Robert Mugabe, Zimbabwe
The 89-year-old president is just a few years younger than Mandela. Both led their countries to freedom from oppressive white minority rule and both have names beginning with ‘M’ but there the similarities end.
While "Mandela" became a byword for dignity and forgiveness and is being mourned around the world, Mugabe’s name is a synonym for brutality and misrule who will be missed by few outside of his ruling party, if he ever goes that is.
Teodoro Obiang, Equatorial Guinea
The only thing Obiang and Mandela have in common is a dysfunctional family. But while Mandela’s family strife is for the most part just an embarrassment, Obiang’s is blood-soaked.
Obiang’s uncle became the country’s first president after the Portuguese colonists left and subsequently bumped off a number of his own family members including Obiang’s brother. So Obiang launched a coup in 1979, had his uncle executed by firing squad a month later and has run the place ever since.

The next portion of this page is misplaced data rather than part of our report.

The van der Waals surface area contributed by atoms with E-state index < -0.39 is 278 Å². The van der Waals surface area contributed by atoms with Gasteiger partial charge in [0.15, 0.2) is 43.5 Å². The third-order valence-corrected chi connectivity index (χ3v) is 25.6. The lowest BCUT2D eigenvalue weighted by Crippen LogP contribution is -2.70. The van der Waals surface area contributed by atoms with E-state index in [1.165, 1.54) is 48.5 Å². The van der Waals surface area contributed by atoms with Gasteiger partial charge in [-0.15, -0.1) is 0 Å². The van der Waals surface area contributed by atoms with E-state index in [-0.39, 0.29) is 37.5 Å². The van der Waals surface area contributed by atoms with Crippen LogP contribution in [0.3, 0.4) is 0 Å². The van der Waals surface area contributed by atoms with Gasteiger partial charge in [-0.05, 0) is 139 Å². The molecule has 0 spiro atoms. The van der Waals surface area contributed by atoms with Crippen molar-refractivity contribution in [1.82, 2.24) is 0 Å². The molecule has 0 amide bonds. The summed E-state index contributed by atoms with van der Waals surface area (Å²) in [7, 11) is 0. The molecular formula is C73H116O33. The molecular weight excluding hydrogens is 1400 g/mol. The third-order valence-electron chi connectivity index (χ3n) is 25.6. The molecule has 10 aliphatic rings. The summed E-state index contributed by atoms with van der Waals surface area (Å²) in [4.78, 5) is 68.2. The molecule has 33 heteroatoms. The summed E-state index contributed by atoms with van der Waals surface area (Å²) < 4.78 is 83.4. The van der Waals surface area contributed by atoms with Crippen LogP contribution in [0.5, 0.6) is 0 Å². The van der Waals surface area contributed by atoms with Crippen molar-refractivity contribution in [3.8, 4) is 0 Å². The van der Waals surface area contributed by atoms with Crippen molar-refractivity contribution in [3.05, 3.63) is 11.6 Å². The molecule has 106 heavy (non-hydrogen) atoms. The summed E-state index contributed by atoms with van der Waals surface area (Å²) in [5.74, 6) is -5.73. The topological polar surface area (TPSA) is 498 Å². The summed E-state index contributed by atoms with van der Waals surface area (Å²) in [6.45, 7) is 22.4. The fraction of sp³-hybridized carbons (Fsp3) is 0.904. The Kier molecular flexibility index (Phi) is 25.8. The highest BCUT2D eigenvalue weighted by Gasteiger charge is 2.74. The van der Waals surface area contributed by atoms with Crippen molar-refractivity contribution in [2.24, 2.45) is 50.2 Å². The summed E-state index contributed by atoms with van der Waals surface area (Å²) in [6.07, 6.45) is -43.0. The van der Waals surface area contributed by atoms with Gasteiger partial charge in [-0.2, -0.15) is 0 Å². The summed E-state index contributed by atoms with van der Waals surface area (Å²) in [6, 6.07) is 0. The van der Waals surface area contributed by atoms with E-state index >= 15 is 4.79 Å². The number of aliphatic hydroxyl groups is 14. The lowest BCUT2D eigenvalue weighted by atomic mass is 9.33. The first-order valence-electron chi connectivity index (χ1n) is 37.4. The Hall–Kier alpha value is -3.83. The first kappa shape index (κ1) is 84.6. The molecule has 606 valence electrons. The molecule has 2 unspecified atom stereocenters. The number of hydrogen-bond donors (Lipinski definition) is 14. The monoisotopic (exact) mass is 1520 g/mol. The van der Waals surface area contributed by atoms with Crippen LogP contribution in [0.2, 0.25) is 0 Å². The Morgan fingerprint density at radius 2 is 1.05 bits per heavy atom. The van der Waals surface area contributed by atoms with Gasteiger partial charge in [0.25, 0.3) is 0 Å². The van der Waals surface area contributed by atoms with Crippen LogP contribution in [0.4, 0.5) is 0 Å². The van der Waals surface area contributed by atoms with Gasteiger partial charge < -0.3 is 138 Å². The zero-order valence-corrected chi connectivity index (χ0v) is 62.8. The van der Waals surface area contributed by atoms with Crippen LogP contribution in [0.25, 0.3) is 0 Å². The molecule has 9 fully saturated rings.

Yoweri Museveni, Uganda
Mandela was all about forgiveness, not so Museveni — who as surely as he will continue standing for re-election will also use his campaigns to talk about the ‘Luwero Triangle’ massacres.
Outstaying their welcome is a depressingly common tendency among African leaders.
Some like Angola’s Jose Eduardo dos Santos, Cameroon’s Paul Biya, Equatorial Guinea’s Obiang, Uganda’s Museveni and Zimbabwe’s Mugabe have been in power longer than Mandela was in prison for challenging white “apartheid” rule. After 27 years in jail Mandela led South Africa for just five years and stepped down after a single term.
Jacob Zuma, South Africa
Corruption scandals, grotesque amounts of public money spent on his luxury home, serial philandering and the declaration that a shower after sex could wash away AIDS have all served to remind South Africans how un-Mandela Jacob Zuma is and just how lucky they were to have Madiba when they did.